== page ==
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Imported food must meet the high standards of British production

4 March 2019, at 12:00a.m.

UK - The British Poultry Council is calling for a Government-wide commitment that production standards of imported food will have to meet British standards as a condition of entry.

The US outlined its objectives for a post-Brexit trade deal with the UK, demanding greater access to the food markets where products such as chlorinated chicken are banned under EU rules.

British Poultry Council, Chief Executive, Richard Griffiths, said:

“British farmers have worked incredibly hard to build a food system that enhances British food values and that ensures high standards of production from farm to fork. We cannot afford to lower our food standards in pursuit of trade deals.

"Britons demand safe, wholesome, and nutritious food; world-class animal welfare; production that respects the environment; food that is affordable and available; and a sustainable and secure supply chain. Our trading partners must respect that.

"It is insulting of the US to offer trade products that do not meet our high standards of food production. British food producers don’t dip their chicken carcase in chlorine as we do not believe in ‘cleaning up at the end’ or taking any short-cuts when it comes to producing food to high standards. Using chemicals to disinfect food at the end of a production process can hide a multitude of sins, but what it can't hide is the need for their use in the first place.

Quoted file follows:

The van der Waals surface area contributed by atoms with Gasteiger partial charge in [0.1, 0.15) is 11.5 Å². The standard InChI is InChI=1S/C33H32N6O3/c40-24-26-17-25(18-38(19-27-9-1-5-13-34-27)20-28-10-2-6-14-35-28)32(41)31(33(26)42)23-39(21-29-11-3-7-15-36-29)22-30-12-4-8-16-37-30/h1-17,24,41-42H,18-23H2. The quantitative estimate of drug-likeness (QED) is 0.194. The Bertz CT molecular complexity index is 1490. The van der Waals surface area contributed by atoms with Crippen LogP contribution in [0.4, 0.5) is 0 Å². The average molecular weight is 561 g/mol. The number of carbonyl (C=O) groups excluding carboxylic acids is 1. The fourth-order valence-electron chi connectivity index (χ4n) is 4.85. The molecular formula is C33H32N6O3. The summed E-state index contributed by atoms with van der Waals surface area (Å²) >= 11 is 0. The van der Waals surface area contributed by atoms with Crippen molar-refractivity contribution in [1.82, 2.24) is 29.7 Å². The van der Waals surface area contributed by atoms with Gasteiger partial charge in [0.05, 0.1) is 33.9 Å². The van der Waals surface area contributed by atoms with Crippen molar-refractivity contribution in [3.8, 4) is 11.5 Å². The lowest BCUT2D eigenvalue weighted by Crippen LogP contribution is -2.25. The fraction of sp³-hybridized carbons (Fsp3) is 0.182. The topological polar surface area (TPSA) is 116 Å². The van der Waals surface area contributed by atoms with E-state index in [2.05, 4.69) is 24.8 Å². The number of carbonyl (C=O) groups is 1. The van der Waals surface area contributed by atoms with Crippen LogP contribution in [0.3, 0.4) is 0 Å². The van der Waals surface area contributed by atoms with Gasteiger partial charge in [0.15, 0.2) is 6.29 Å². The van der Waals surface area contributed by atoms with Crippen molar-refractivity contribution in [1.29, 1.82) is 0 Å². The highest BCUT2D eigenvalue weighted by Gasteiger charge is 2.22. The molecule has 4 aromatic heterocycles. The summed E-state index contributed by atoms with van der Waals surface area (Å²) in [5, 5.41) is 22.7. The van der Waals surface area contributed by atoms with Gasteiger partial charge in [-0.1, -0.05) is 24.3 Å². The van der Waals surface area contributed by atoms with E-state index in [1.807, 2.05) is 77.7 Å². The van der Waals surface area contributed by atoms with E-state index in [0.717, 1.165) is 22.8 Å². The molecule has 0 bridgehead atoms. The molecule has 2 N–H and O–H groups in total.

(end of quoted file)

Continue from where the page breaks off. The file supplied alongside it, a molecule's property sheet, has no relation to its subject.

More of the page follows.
"We are calling for a Government-wide commitment that production standards of imported food will have to meet British standards as a condition of entry. This would allow for fair competition, healthy trade (which is essential for carcase balance) and ensure food standards that British people can be proud of.

"We mustn’t compete in a race to the bottom or compromise on our high standards of production in pursuit of new trade deals.”

Editor at The Poultry Site

Ryan worked in conservation from 2007-2017, during which time he operated a rainbow trout hatchery in Canada for the Toronto and Region Conservation Authority. As editor of The Poultry Site, he now writes about challenges and opportunities in the global poultry industry and agri-food chain.

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